TLDR: Critical fails/successes - for anything but attack rolls - should go. We have advantage/disadvantage to account for special circumstances. "Puddles" should not be modded into (and consequently be removed from) existing spells and should instead be implemented as original homebrew spells.
Originally Posted by Nebuul
Larian,

I've played this game far more than is healthy for a pre-release, and I've really enjoyed it. There are a few design decisions you've made, though, that I think seriously detract from the game. Mostly, these center around ways you have "homebrewed" D&D 5e. However, rather than just making a "PLZ FOLLOW 5E GG NO RE" argument, I thought I'd give some reasoning as to why it's important in these cases:

I. Skill Rolls: Automatic Failures and Automatic Successes
These need to go. In any worthwhile progression-style game, there are challenges that are either too hard for a character to currently complete, or so trivial that an advanced-enough character should automatically succeed. D&D 5e recognizes this. In 5e, there are only two times that a roll can be a guaranteed success or failure:
  • Attack Rolls
  • Save vs Death to avoid dying

That's it. And that's ok.

Consider a character with dexterity 8 and no slight-of-hand proficiency who is trying to lockpick a DC 25 door. Why should they automatically succeed on a natural 20? This character should either try to bash the door down, or they should find another character with the skillset required. At the same time, consider a character with 20 dex, guidance, and slight-of-hand proficiency wearing the smuggler's ring. Then they should never, ever fail the DC 5 lock picking check. They are too good. The roll is beneath them. It is extremely frustrating to see a failure when it neither mirrors the 5e rules nor what people experience in real life. Would the Lockpicking Lawyer ever fail to open a consumer-grade masterlock padlock? No, he wouldn't. It's beneath his skill. As a player who raises a champion to be explicitly good at a specific task, it is extremely frustrating to see my <whatever>-skill-focused champion fail at a menial task. It is not fun. It makes me wish I had save scummed beforehand for the explicit purpose of bypassing this unavoidable failure. And make no mistake: A 1-in-20 chance, also known as 5%, is a huge auto-failure/success chance. Most importantly, it completely removes agency from player decisions.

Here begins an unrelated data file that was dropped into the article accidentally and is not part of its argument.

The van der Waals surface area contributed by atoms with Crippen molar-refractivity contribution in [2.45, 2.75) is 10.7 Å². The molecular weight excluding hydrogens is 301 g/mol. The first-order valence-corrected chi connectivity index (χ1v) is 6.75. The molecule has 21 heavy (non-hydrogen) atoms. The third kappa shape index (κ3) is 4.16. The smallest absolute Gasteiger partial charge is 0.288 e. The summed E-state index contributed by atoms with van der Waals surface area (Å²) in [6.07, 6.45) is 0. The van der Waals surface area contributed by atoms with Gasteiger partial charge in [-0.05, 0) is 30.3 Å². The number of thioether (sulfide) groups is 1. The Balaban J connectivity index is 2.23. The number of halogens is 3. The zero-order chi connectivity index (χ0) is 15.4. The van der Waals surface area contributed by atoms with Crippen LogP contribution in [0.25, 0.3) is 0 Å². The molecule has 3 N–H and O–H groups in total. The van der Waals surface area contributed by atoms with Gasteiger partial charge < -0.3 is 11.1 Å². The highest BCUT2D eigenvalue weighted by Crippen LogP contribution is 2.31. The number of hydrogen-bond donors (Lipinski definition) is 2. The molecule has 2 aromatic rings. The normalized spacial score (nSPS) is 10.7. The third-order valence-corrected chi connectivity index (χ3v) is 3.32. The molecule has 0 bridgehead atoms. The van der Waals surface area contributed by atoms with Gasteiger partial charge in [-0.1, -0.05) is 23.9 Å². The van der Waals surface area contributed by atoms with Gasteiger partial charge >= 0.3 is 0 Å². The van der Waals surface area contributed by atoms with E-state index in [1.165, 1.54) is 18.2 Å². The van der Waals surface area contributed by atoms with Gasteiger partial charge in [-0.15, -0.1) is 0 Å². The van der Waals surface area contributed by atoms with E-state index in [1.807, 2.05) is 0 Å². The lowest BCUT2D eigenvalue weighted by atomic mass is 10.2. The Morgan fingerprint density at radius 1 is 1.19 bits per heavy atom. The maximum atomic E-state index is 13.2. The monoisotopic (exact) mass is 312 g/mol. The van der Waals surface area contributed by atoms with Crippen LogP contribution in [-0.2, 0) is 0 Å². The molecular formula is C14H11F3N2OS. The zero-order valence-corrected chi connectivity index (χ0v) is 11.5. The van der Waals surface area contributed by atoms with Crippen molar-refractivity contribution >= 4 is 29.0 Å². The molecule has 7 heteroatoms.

In general, I agree with this statement!

Honestly, in this debate I am in the Pathfinder club. In pathfinder, the modifiers you specialize in gets so insane after a while that it will be *literally* impossible to fail or succeed certain skill checks (unless you have the guaranteed fail/success in, which I agree should go away).

Just one question - does critical success / failure actually exist for skill checks according to RAW? I was under the impression that critical success/failure and grades of success/failure in DnD was just two very, very common homebrews?
I believe they dont ...
At least it was common argument against it as far as i remember.
They don't. As per the PHB page 194 this is what is said about 1 and 20:

ROLLING I OR 20
Sometimes fate blesses ar curses a combatant, causing
the novice to hit and the veteran to miss.
If the d20 rol1for an attack is a 20, the attack hits
regardless of any modifiers ar the target's AC. In
addition, the attack is a criticai hit, as explained later
in this chapter.